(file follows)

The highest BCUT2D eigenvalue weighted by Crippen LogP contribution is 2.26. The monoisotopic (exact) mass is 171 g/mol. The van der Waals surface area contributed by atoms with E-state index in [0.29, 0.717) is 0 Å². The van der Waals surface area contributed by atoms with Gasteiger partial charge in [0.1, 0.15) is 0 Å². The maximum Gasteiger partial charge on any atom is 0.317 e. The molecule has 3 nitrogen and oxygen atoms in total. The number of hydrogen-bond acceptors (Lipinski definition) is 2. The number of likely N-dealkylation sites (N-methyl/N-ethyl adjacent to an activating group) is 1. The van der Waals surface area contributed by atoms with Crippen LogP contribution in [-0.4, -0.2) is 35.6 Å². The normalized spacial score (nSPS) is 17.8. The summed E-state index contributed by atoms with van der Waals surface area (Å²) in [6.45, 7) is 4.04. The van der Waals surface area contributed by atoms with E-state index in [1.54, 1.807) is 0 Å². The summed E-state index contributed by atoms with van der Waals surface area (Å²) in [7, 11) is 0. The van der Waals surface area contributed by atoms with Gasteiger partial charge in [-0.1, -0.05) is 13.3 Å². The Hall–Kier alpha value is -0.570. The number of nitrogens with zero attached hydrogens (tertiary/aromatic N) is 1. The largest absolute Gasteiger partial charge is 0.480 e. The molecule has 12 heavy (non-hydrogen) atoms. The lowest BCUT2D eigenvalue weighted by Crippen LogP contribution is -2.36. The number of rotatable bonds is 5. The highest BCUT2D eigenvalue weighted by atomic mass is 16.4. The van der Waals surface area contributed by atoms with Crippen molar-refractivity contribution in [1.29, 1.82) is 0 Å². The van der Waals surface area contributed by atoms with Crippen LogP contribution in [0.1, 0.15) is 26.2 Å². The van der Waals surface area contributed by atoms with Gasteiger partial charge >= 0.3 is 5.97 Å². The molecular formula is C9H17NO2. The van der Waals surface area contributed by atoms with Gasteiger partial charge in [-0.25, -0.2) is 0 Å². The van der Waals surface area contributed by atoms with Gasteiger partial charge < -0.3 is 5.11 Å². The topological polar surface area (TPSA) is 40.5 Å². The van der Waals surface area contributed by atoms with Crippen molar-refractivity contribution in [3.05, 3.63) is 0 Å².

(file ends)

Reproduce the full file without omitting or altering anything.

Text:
The highest BCUT2D eigenvalue weighted by Crippen LogP contribution is 2.26. The monoisotopic (exact) mass is 171 g/mol. The van der Waals surface area contributed by atoms with E-state index in [0.29, 0.717) is 0 Å². The van der Waals surface area contributed by atoms with Gasteiger partial charge in [0.1, 0.15) is 0 Å². The maximum Gasteiger partial charge on any atom is 0.317 e. The molecule has 3 nitrogen and oxygen atoms in total. The number of hydrogen-bond acceptors (Lipinski definition) is 2. The number of likely N-dealkylation sites (N-methyl/N-ethyl adjacent to an activating group) is 1. The van der Waals surface area contributed by atoms with Crippen LogP contribution in [-0.4, -0.2) is 35.6 Å². The normalized spacial score (nSPS) is 17.8. The summed E-state index contributed by atoms with van der Waals surface area (Å²) in [6.45, 7) is 4.04. The van der Waals surface area contributed by atoms with E-state index in [1.54, 1.807) is 0 Å². The summed E-state index contributed by atoms with van der Waals surface area (Å²) in [7, 11) is 0. The van der Waals surface area contributed by atoms with Gasteiger partial charge in [-0.1, -0.05) is 13.3 Å². The Hall–Kier alpha value is -0.570. The number of nitrogens with zero attached hydrogens (tertiary/aromatic N) is 1. The largest absolute Gasteiger partial charge is 0.480 e. The molecule has 12 heavy (non-hydrogen) atoms. The lowest BCUT2D eigenvalue weighted by Crippen LogP contribution is -2.36. The number of rotatable bonds is 5. The highest BCUT2D eigenvalue weighted by atomic mass is 16.4. The van der Waals surface area contributed by atoms with Crippen molar-refractivity contribution in [1.29, 1.82) is 0 Å². The van der Waals surface area contributed by atoms with Crippen LogP contribution in [0.1, 0.15) is 26.2 Å². The van der Waals surface area contributed by atoms with Gasteiger partial charge >= 0.3 is 5.97 Å². The molecular formula is C9H17NO2. The van der Waals surface area contributed by atoms with Gasteiger partial charge in [-0.25, -0.2) is 0 Å². The van der Waals surface area contributed by atoms with Gasteiger partial charge < -0.3 is 5.11 Å². The topological polar surface area (TPSA) is 40.5 Å². The van der Waals surface area contributed by atoms with Crippen molar-refractivity contribution in [3.05, 3.63) is 0 Å².